In January, I wrote a letter to John B. King, Jr., chancellor of the State University of New York (SUNY), to address a concern raised by students taking classes in the New York State Pathways in Technology (NYS P-Tech) program. Despite a number of COVID requirements and mandates finally being relaxed, there remain a number of students at risk of being removed from the program due to inconsistent rules still governing students and teachers.
At the heart of the issue are students in high school who are engaging in hands-on learning programs at a P-Tech partner college that still requires students to be vaccinated. There is no mandate for K-12 students, nor faculty at the colleges hosting P-Tech programming, yet students in high school who have decided not to get vaccinated are at risk of being forced out of this successful program due to inconsistent rules.
Teachers are allowed to be on campus without vaccination. Students are allowed to be in their traditional classrooms without vaccination. But P-Tech students at Onondaga Community College are required to be vaccinated by April 1 or be removed from the program. What is the logic here? Unfortunately, I have not received a response from the SUNY chancellor, and the situation continues to lack clarity for students with less than a month before the deadline hits.
The P-Tech program is an integral part of the state’s workforce-development initiatives. Students are given an opportunity to earn an associate degree in applied science in high-tech fields, and they are able to do so with little or no costs incurred. This program, for many students in my district and other rural areas, offers an opportunity to make competitive wages directly out of high school. These students go on to take jobs in fields sorely lacking available human resources, and they are able to do so without taking on the hefty student loans others are saddled with upon graduation from a traditional four-year university or college.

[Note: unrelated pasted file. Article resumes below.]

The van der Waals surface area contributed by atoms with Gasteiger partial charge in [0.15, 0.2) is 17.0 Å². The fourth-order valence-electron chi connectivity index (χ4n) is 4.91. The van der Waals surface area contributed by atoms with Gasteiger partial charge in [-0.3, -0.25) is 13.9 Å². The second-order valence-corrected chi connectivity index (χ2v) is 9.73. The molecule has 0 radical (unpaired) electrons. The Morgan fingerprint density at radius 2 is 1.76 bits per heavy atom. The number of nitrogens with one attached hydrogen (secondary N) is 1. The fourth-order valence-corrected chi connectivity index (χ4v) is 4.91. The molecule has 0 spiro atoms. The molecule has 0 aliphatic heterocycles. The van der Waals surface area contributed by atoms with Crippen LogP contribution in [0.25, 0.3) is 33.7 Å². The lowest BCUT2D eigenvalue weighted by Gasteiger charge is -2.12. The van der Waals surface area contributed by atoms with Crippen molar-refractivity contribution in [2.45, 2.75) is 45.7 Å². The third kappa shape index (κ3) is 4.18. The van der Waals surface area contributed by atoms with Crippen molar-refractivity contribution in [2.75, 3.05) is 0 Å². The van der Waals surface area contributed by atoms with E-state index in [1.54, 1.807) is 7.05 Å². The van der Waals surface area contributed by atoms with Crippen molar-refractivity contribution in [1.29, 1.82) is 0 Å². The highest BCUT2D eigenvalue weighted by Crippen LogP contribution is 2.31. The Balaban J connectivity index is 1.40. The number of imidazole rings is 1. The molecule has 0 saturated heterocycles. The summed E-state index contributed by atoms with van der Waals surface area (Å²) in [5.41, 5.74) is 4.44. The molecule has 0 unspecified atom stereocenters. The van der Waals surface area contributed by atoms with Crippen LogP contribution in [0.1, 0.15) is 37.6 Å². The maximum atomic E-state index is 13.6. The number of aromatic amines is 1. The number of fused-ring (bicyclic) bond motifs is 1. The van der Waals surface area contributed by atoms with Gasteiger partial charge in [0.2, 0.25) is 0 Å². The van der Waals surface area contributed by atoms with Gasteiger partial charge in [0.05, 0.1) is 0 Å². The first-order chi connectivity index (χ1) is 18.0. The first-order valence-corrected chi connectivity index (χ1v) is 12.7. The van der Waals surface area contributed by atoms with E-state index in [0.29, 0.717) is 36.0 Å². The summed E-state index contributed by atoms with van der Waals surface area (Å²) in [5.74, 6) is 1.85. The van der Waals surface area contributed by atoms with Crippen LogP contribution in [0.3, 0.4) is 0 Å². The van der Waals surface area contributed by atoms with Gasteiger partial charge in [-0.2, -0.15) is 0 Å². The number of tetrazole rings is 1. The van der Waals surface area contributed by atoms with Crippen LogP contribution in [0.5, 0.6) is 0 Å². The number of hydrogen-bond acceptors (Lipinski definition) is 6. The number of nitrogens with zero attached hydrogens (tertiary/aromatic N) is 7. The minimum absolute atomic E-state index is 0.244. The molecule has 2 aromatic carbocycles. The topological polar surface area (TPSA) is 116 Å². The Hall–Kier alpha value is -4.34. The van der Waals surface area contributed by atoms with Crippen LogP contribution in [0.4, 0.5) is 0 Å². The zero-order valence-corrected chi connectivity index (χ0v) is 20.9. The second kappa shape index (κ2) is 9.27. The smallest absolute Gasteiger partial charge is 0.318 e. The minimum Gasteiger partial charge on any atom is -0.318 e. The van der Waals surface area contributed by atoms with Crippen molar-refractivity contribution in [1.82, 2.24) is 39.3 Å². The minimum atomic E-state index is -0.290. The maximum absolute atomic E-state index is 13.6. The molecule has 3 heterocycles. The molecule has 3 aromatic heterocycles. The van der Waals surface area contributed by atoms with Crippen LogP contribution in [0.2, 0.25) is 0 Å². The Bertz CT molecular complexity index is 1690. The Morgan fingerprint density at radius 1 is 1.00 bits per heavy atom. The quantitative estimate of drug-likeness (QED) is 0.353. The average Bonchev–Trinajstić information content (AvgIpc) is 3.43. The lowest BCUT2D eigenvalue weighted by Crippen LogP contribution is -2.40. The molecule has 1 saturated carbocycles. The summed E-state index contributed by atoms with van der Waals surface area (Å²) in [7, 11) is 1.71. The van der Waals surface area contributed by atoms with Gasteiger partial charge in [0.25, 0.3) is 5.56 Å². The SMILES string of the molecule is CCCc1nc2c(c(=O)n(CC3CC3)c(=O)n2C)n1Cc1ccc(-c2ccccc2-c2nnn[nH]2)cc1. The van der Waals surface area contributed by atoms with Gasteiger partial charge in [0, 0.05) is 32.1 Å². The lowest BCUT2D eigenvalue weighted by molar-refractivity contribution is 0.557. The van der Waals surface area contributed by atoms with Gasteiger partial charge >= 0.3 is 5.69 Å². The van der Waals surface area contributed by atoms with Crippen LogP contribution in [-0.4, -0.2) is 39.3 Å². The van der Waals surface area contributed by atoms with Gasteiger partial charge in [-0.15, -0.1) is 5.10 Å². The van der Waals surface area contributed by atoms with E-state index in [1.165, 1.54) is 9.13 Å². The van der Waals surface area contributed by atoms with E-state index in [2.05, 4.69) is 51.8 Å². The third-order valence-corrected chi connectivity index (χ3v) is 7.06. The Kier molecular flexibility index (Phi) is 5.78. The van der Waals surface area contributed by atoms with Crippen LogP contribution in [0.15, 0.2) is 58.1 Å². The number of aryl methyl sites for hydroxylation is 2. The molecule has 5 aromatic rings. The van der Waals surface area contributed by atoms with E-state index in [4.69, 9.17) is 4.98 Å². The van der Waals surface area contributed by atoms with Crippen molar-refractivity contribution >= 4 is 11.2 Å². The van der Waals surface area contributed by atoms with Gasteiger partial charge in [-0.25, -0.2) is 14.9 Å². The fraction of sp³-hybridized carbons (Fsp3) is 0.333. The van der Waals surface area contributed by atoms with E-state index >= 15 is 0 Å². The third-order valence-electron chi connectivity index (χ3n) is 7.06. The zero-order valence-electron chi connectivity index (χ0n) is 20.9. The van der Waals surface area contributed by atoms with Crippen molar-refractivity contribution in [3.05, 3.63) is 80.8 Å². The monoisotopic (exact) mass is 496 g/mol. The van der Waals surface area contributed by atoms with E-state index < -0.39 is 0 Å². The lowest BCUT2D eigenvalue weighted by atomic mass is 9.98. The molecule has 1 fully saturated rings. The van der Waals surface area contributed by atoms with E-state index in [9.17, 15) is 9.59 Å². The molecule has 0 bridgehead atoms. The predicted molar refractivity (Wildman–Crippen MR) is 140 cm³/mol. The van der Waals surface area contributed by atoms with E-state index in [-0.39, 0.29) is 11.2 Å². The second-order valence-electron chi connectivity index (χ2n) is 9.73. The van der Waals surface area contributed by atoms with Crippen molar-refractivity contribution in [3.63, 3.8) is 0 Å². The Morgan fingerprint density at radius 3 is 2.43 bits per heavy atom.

Disrupting these students’ education and contributions to their communities over inconsistent vaccine policies hurts both the students and the local economy. For this reason, I am hopeful the chancellor can develop an exemption program for students in this unique position.
I have heard from a number of individuals in recent weeks who have expressed serious concerns about their status in the program, especially as deadlines to provide proof of vaccination are quickly approaching. The onset of COVID-19 was something unlike many of us have ever seen, but too many policies in New York have not accounted for waning strains of the virus and the natural immunity many have developed in the past three years. There is no reason students who choose not to be vaccinated at this time should face a disruption in their education, and I sincerely hope the SUNY system finds a way to remedy this unfortunate situation soon.
William (Will) A. Barclay, 54, Republican, is the New York Assembly minority leader and represents the 120th New York Assembly District, which encompasses all of Oswego County, as well as parts of Jefferson and Cayuga counties.